Vanderbilt Journal of Transnational Law

First Page



In this Article, Judge Schwebel reviews the cases of the International Court of Justice and its predecessor, the Permanent Court of International Justice, that have substantial human rights implications. He observes that, while the World Court is not a human rights court in the contemporary sense of that term, since standing in contentious cases is limited to States, it nevertheless has constructively dealt with a number of important issues of human rights, as in its early holding that individuals may be the direct beneficiaries of treaty rights.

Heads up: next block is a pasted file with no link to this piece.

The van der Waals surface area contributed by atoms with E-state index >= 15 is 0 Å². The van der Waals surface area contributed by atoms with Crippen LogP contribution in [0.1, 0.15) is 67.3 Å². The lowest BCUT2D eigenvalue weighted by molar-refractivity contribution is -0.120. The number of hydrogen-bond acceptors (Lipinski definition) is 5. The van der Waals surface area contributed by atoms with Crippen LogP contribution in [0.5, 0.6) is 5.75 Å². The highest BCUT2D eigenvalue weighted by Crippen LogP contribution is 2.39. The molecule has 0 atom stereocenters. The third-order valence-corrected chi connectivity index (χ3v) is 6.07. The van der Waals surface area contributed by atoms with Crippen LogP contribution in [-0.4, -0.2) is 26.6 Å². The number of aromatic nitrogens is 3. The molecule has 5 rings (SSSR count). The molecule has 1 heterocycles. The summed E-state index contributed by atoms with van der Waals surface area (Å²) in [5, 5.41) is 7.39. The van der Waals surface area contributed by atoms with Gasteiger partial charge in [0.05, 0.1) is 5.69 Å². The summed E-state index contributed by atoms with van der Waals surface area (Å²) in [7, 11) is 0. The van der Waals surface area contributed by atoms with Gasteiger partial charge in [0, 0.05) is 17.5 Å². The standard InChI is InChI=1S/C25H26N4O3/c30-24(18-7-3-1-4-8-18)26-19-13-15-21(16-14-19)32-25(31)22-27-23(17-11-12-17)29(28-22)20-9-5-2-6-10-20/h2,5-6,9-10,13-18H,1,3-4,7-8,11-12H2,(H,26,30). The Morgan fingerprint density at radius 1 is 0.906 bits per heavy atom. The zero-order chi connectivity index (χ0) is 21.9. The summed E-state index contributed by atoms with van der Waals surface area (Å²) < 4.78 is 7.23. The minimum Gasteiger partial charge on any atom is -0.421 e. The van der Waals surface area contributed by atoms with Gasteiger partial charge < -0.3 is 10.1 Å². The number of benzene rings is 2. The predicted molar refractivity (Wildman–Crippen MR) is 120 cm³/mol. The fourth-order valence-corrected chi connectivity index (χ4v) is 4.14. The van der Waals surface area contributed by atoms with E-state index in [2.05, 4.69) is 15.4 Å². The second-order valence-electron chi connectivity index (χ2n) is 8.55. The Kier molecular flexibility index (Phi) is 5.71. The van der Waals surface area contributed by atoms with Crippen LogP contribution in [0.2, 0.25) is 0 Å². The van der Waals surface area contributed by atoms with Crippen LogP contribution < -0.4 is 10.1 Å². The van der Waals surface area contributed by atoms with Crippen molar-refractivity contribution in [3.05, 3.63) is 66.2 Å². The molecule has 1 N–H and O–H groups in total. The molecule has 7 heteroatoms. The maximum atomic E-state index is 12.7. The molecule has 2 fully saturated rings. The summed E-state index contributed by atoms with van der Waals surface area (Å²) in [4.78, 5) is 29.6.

The Court has played a notable role in promoting the protection of human rights by its interpretation of treaties protecting minorities. What may be the earliest judicial assertion of the doctrine of affirmative action is found in a case of the Court. The Court has proscribed the imposition of criminal liability by analogy; it has emphasized the supremely immoral and illegal character of genocide; it has concluded that apartheid violates on its face the norms of human rights; and it has held that the human rights provisions of the United Nations Charter give rise to obligations binding upon States. Judge Schwebel submits that in these and other respects the Court has been, and should continue to be, an instrumental force in the progressive development of the law of international human rights.